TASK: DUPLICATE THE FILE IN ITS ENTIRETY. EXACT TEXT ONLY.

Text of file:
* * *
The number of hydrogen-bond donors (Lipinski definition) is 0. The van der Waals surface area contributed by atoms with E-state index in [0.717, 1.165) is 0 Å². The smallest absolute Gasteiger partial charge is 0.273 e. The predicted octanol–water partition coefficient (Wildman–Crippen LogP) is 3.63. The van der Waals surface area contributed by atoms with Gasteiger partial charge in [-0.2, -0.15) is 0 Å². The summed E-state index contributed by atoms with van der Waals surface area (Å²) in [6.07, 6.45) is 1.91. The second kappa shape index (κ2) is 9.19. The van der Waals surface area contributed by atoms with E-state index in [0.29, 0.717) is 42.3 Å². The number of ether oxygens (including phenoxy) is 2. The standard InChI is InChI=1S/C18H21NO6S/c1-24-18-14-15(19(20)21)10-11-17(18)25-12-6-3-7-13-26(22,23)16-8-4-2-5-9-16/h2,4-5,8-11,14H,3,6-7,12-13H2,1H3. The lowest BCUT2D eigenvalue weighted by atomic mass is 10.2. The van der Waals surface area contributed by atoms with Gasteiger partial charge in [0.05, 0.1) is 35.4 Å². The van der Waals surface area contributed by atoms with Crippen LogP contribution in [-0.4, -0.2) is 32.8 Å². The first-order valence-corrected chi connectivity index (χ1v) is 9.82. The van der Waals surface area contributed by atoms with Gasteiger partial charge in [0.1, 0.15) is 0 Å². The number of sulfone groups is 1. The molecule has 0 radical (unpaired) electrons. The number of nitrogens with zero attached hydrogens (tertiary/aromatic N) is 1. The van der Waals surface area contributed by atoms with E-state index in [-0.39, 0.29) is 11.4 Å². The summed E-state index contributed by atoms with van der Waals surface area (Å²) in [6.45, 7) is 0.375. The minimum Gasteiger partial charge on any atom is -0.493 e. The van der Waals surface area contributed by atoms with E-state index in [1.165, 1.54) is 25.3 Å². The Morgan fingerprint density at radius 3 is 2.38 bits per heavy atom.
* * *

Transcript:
The number of hydrogen-bond donors (Lipinski definition) is 0. The van der Waals surface area contributed by atoms with E-state index in [0.717, 1.165) is 0 Å². The smallest absolute Gasteiger partial charge is 0.273 e. The predicted octanol–water partition coefficient (Wildman–Crippen LogP) is 3.63. The van der Waals surface area contributed by atoms with Gasteiger partial charge in [-0.2, -0.15) is 0 Å². The summed E-state index contributed by atoms with van der Waals surface area (Å²) in [6.07, 6.45) is 1.91. The second kappa shape index (κ2) is 9.19. The van der Waals surface area contributed by atoms with E-state index in [0.29, 0.717) is 42.3 Å². The number of ether oxygens (including phenoxy) is 2. The standard InChI is InChI=1S/C18H21NO6S/c1-24-18-14-15(19(20)21)10-11-17(18)25-12-6-3-7-13-26(22,23)16-8-4-2-5-9-16/h2,4-5,8-11,14H,3,6-7,12-13H2,1H3. The lowest BCUT2D eigenvalue weighted by atomic mass is 10.2. The van der Waals surface area contributed by atoms with Gasteiger partial charge in [0.05, 0.1) is 35.4 Å². The van der Waals surface area contributed by atoms with Crippen LogP contribution in [-0.4, -0.2) is 32.8 Å². The first-order valence-corrected chi connectivity index (χ1v) is 9.82. The van der Waals surface area contributed by atoms with Gasteiger partial charge in [0.1, 0.15) is 0 Å². The number of sulfone groups is 1. The molecule has 0 radical (unpaired) electrons. The number of nitrogens with zero attached hydrogens (tertiary/aromatic N) is 1. The van der Waals surface area contributed by atoms with E-state index in [-0.39, 0.29) is 11.4 Å². The summed E-state index contributed by atoms with van der Waals surface area (Å²) in [6.45, 7) is 0.375. The minimum Gasteiger partial charge on any atom is -0.493 e. The van der Waals surface area contributed by atoms with E-state index in [1.165, 1.54) is 25.3 Å². The Morgan fingerprint density at radius 3 is 2.38 bits per heavy atom.